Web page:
David Gillborn om rasism på Leda Mångfalt!

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David Gillborn, professor i Critical Race Studies vid universitetet i Birmingham föreläser om rasism på LedaMångfalt! den 16 januari 2013. Leda Mångfalt! är en chefsutbildning för ökad jämställdhet …

David Gillborn, professor i Critical Race Studies vid universitetet i Birmingham föreläser om rasism på LedaMångfalt! den 16 januari 2013. Leda Mångfalt! är en chefsutbildning för ökad jämställdhet och mångfald i museernas, konst- och kulturinstitutionernas publika verksamhet. Arrangeras av DIK, JÄMUS/Statens Historiska museer och Riksutställningar i samverkan med Ledarna och Riksförbundet Sveriges museer. http://riksutstallningar.se/ledamangfalt

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  • 1. Racism, Education & Policy: international perspectives on thecomplexity, controversy and politics of racial justice David Gillborn Professor of Critical Race Studies 16 January 2013
  • 2. Lecture Overview Defining the key terms (race, racism) Context: demographics Racism in Education o teachers o policy-makers ‘Race’ Flashpoints & Controversies
  • 3. ‘Race’ and Racism• Biological assumptions• Social race ‘Race’ is defined differently o in different societies o in the same society over time
  • 4. ‘Race’ and RacismTraditional Perspective• racism is an exceptional occurrence• willingly enacted• driven by race hatred.
  • 5. ‘Race’ and RacismTraditional Perspective• racism is an exceptional occurrence• willingly enacted• driven by race hatred.Critical Perspective• racism is extensive and taken-for-granted• enacted through ‘colour blind’ policy and rhetoric• sustained by actions that are assumed to apply fairly to all.
  • 6. UK population profiles
  • 7. UK population profiles White British
  • 8. UK population profiles White White British British
  • 9. 5+ A*-C incl. English & maths by ethnic group (percent, all students, both sexes, 2011)Source: DfE 2012 (SFR 03/2012) tables 1 & 2a
  • 10. Understanding race inequality Deficit Models Social Justice Perspective ‘Ability’ / intelligence Intersectional inequalities… (class, gender, disability…) Effort.. hard work Family structure Racism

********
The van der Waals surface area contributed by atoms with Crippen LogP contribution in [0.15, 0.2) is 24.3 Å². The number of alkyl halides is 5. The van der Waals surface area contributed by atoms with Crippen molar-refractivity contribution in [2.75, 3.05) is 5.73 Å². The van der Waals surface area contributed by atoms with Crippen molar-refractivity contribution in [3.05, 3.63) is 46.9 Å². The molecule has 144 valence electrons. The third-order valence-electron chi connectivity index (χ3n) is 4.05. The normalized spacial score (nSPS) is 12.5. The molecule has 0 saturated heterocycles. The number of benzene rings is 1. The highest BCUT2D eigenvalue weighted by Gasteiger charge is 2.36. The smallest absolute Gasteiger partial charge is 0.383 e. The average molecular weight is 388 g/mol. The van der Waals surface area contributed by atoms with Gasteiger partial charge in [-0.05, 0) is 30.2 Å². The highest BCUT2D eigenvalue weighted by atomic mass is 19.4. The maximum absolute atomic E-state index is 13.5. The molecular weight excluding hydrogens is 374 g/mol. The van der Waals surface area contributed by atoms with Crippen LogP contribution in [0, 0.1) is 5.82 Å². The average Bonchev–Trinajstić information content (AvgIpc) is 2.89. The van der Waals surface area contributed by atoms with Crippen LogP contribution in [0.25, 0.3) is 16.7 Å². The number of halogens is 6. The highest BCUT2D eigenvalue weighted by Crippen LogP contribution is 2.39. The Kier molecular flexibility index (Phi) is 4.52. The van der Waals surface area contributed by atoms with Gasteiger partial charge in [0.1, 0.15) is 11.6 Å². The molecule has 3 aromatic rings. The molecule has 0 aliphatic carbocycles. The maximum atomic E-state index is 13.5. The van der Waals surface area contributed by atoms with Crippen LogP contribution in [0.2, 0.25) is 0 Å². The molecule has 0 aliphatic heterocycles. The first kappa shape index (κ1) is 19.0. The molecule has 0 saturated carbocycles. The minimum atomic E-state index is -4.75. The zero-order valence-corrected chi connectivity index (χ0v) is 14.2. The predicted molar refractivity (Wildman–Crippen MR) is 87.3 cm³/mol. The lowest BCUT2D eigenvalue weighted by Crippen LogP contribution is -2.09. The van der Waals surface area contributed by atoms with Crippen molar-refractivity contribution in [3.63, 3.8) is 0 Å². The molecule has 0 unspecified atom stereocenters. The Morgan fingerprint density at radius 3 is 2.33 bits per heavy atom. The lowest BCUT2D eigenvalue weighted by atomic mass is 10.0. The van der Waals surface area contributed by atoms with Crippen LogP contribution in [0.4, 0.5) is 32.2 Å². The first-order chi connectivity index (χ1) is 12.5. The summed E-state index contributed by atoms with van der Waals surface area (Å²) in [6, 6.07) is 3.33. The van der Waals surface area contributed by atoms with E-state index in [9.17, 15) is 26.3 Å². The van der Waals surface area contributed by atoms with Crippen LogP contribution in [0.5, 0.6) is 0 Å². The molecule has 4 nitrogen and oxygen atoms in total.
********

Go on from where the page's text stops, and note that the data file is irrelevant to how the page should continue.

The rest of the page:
• 11. ‘Race’ and Racism in EducationQualitative research on the views and actions ofWhite teachers in relation to Black students:
  • 12. ‘Race’ and Racism in EducationWhite teachers Black students • Under-estimate academic ability; • Over-estimate challenge & threat; • Discipline Black students more severely; • Disproportionately place Black students in bottom teaching groups; • View Black families as disrupted & unsupportive.
  • 13. ‘Race’ and Racism in EducationColour-Blind Policy…. Racist impacts?
  • 14. ‘Race’ and Racism in EducationColour-Blind Policy…. Racist impacts?‘The gifted and talented scheme will identifychildren by looking at ability, rather thanattainment, to capitalise on the talents of theindividual child, regardless of ethnic background’Departmental rebuttal on BBC News On-Line (2002)
  • 15. ‘Gifted & Talented’ White Black Caribbean Black African
  • 16. ‘Gifted & Talented’ White Black Caribbean Black African
  • 17. ‘Gifted & Talented’ White Black Caribbean Black African
  • 18. Intersectional Issues
  • 19. Intersectional IssuesRacism is always intersectional
  • 20. Intersectional IssuesRacism is always intersectionalIntersectional issues do not explain racism
  • 21. Education & the Black Middle Class (with Nicola Rollock, Stephen J. Ball & Carol Vincent)
  • 22. Education & the Black Middle Class (with Nicola Rollock, Stephen J. Ball & Carol Vincent)Low achievement seen as the norm for Black studentsParents’ own professional assessments were rejected orignored‘Special needs’ assessments were: o withheld when parents requested them, o suggested as a means of managing racist harassment.
  • 23. Race & Controversy: flashpoint issues